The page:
Use this URL to cite or link to this record in EThOS: https://ethos.bl.uk/OrderDetails.do?uin=uk.bl.ethos.476349
Title: Maintenance energy and molar growth yields of Escherichia coli
Author: Wallace, Robert John
ISNI:       0000 0001 3557 3827
Awarding Body: University of Glasgow
Current Institution: University of Glasgow
Date of Award: 1975
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Abstract:
Maintenance is that fraction of the metabolic activity of growing cells which does not result in the net synthesis of new cell material. The maintenance coefficient (m) is assumed to be constant, and independent of specific growth rate (mu). It can be measured by, examining the distribution of carbon to new cells and to energy production at various mu. In the arithmetic growth systems employed in this work mu changes in a predictable way and at the slow growth rates attained (mu = 0.01 - 0.1 h-1) m is a large fraction of the total energy utilisation. These factors made more simple the accurate measurement of m in comparison with methods employed by other workers. Both the maximum molar growth yield (YG) and m were readily measured using arithmetic-type continuous culture. Value of YG and YGO2 were similar to those obtained by other workers using different growth systems. The main conclusions were (i) anabolic and catabolic processes in carbon-limited were tightly coupled, but coupling broke down under nitrogen limitation; (ii) using the Bauchop and Elsden YATP of 10.5 g/mole, P/0 ratios for carbon-limited E. coli were 2 for growth on glucose, malate and glycerol, and 3 for growth on lactose. Addition of 0.5 M sodium chloride to a glycerol-limited culture reduced the P/0 ratio to 1. These P/0 ratios seemed reasonable, implying that the previous assumption of the value for YATP was probably valid, and hence YATP was considerably less than the theoretical maximum of ~30 g/mole. Maintenance in terms of carbon source and oxygen was measured in the same experiments. Findings were (i) carbon source used for maintenance was completely oxidised; (ii) maintenance energy is small in E. coli. mATP was 1 - 3 mmol (g dry wt)-1 h-1 at 37°; (iii) at least two components make up the maintenance requirement. One is relatively constant with respect to carbon source and temperature, and the other has a very high temperature coefficient, which is characteristic of the particular carbon source used; (iv) part of the maintenance requirement may be an osmotic effect. Addition of 0.5 M sodium chloride to a glucoselimited culture at 37° increased m by 44%; (v) maintenance of the structural organisation of the respiratory apparatus may require energy. The maintenance coefficient of a glycerol-limited culture fell when the P/0 ratio decreased; (vi) m from glycerol-limited chemostat culture was 3x the value of m obtained from glycerol-limited arithmetictype continuous culture. It was postulated that m may not be constant for all y, although it may appear to be constant from measurements made over small ranges of y. Turnover of enzymes, protein, cell walls and total cell phosphate and carbon were measured in arithmetic-type continuous culture to identify any turnover reactions which may have a similar temperature coefficient to maintenance. The Arrhenius activation energy of each of these processes was an order of magnitude less than that of the component of maintenance with the high temperature coefficient. However, turnover of macromolecules was not eliminated as a possibility for the maintenance coefficient which remains constant below 30°. The large Arrhenius activation energy of maintenance is of the same order as denaturation. Protein turnover data showed that this component could not be the replacement of denatured protein de novo. It is more likely that it is caused by the disruption and subsequent repair or re-assembly of cell structure, particularly of multienzyme complexes, ribosomes and membrane components.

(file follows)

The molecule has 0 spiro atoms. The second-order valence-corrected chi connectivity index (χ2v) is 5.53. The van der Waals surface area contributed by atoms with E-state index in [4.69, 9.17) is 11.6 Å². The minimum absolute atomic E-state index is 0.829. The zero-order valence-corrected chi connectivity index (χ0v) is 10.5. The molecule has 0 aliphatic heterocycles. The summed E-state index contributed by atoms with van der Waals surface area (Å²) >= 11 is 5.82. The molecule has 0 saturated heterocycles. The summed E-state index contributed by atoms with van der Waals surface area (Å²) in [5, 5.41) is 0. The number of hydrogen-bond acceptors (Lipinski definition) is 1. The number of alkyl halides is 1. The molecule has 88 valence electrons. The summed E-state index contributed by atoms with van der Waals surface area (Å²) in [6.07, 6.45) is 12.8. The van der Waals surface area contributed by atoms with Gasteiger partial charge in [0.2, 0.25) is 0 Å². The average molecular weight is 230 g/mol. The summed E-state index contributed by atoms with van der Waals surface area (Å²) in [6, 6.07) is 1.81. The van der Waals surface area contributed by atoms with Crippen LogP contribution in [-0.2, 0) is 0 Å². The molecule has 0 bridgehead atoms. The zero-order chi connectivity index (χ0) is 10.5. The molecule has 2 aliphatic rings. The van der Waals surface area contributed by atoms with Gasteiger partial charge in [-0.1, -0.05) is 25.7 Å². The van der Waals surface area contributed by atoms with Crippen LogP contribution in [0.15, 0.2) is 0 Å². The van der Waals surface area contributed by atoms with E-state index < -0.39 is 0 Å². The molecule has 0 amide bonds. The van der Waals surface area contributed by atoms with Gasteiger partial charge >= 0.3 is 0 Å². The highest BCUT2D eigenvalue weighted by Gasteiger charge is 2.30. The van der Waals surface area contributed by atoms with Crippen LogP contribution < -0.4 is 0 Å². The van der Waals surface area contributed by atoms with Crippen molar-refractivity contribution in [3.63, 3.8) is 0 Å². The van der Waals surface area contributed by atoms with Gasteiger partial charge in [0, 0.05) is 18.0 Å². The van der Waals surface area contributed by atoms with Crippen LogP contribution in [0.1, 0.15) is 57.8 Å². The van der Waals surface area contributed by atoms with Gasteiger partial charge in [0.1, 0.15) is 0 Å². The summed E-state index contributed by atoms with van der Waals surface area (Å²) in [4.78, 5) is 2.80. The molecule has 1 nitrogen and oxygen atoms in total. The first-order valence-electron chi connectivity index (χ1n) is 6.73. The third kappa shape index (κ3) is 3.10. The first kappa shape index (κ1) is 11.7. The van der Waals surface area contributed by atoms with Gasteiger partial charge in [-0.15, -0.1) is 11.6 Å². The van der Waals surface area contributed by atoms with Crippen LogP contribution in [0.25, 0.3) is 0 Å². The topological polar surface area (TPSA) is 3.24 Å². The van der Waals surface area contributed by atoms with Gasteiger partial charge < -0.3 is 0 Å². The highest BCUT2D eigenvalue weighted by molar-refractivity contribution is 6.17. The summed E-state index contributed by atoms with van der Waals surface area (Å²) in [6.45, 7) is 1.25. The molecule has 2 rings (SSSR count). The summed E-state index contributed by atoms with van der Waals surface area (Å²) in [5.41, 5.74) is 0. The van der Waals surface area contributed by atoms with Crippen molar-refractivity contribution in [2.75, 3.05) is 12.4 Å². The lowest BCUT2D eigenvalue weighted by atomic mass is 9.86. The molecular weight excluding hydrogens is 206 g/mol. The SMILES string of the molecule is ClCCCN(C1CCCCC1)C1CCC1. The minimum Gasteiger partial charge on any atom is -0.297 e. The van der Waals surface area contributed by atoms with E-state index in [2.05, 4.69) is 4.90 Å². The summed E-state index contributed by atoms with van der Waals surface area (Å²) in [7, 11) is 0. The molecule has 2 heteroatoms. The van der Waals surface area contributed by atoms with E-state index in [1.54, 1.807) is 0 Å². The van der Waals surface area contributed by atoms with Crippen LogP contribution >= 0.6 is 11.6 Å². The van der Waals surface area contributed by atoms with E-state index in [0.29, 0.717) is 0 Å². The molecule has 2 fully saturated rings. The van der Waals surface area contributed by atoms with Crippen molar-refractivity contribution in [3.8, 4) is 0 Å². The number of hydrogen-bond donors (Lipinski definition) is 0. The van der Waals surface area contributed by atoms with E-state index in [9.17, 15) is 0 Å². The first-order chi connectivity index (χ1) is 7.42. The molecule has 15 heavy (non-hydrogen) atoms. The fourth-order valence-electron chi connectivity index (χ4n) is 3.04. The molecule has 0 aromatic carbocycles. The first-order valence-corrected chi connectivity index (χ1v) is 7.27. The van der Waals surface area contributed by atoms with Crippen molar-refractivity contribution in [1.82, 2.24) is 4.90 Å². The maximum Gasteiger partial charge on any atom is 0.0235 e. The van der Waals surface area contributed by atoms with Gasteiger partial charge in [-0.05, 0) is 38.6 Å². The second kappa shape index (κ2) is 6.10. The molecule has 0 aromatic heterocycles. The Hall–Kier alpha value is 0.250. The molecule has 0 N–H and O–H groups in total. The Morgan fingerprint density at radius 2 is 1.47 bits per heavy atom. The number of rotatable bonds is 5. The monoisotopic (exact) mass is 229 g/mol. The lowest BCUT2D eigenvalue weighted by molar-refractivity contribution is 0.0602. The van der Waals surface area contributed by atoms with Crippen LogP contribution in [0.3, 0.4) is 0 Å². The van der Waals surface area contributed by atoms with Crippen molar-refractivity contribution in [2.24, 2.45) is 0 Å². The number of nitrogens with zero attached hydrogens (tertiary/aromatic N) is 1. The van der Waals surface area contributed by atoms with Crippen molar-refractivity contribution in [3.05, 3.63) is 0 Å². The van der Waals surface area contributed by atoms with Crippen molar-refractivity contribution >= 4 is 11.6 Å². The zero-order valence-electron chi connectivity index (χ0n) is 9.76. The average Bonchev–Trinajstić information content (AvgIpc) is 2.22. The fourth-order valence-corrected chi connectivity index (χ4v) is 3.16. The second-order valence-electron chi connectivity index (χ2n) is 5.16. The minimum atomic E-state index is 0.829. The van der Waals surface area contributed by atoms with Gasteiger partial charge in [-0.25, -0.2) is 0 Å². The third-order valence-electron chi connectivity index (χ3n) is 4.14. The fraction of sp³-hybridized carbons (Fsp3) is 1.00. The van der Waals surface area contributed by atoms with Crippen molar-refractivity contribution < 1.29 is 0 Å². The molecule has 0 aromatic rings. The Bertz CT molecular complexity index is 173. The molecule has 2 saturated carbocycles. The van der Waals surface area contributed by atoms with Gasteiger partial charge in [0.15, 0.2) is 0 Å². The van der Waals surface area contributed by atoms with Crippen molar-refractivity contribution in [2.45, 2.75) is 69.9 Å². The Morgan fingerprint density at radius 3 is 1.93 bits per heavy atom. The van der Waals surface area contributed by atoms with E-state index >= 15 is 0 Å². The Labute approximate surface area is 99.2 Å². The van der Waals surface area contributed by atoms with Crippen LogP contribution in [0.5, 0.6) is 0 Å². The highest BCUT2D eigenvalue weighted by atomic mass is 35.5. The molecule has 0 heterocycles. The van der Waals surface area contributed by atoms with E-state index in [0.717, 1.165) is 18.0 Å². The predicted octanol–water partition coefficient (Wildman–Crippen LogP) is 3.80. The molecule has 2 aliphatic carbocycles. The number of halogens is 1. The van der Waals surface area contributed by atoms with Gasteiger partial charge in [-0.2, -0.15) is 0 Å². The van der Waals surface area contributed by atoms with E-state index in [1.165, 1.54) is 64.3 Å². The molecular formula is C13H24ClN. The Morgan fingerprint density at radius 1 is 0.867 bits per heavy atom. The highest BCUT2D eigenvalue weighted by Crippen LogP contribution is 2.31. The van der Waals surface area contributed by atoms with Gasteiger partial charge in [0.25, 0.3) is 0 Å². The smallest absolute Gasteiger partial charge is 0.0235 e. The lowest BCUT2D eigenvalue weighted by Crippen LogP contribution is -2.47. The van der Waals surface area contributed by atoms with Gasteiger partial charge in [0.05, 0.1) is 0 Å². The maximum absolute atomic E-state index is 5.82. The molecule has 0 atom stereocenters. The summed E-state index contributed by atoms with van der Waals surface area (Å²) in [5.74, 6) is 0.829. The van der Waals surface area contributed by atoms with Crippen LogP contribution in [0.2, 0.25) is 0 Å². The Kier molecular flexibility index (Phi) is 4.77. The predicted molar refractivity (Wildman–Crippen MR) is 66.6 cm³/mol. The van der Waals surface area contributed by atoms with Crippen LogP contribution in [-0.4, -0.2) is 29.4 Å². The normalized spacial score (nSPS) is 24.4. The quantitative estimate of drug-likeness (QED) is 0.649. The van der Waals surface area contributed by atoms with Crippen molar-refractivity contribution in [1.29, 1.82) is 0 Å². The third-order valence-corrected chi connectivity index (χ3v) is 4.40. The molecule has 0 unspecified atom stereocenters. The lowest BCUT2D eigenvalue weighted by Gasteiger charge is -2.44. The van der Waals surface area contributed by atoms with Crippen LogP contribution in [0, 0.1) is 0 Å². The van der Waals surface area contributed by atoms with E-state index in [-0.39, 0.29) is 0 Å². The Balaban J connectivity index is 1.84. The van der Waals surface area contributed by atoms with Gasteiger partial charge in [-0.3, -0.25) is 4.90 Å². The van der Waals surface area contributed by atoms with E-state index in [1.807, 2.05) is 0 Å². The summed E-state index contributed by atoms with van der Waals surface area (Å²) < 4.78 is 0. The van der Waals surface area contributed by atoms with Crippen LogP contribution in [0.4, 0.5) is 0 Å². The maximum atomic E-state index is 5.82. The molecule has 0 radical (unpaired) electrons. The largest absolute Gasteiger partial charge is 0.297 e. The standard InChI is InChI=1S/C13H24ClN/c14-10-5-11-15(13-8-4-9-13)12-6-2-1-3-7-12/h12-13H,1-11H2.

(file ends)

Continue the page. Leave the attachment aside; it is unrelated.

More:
Supervisor: Not available Sponsor: Not available
Qualification Name: Thesis (Ph.D.) Qualification Level: Doctoral
EThOS ID: uk.bl.ethos.476349  DOI: Not available
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